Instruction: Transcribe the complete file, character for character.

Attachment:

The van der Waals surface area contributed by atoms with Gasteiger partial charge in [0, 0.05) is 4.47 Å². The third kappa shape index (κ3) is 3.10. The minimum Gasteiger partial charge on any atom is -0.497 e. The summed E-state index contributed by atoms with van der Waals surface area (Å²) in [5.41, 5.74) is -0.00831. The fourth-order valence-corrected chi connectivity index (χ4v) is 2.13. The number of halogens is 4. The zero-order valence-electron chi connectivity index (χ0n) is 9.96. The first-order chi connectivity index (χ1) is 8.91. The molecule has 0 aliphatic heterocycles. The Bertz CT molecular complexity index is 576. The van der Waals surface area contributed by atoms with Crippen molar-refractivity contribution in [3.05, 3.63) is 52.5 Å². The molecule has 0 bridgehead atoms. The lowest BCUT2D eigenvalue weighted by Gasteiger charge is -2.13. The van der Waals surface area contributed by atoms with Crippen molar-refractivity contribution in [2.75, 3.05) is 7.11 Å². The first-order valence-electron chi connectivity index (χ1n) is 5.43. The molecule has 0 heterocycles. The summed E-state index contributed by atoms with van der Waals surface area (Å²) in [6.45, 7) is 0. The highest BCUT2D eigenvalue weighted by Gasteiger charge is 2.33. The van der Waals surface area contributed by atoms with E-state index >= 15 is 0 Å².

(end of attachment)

The van der Waals surface area contributed by atoms with Gasteiger partial charge in [0, 0.05) is 4.47 Å². The third kappa shape index (κ3) is 3.10. The minimum Gasteiger partial charge on any atom is -0.497 e. The summed E-state index contributed by atoms with van der Waals surface area (Å²) in [5.41, 5.74) is -0.00831. The fourth-order valence-corrected chi connectivity index (χ4v) is 2.13. The number of halogens is 4. The zero-order valence-electron chi connectivity index (χ0n) is 9.96. The first-order chi connectivity index (χ1) is 8.91. The molecule has 0 aliphatic heterocycles. The Bertz CT molecular complexity index is 576. The van der Waals surface area contributed by atoms with Crippen molar-refractivity contribution in [3.05, 3.63) is 52.5 Å². The molecule has 0 bridgehead atoms. The lowest BCUT2D eigenvalue weighted by Gasteiger charge is -2.13. The van der Waals surface area contributed by atoms with Crippen molar-refractivity contribution in [2.75, 3.05) is 7.11 Å². The first-order valence-electron chi connectivity index (χ1n) is 5.43. The molecule has 0 heterocycles. The summed E-state index contributed by atoms with van der Waals surface area (Å²) in [6.45, 7) is 0. The highest BCUT2D eigenvalue weighted by Gasteiger charge is 2.33. The van der Waals surface area contributed by atoms with E-state index >= 15 is 0 Å².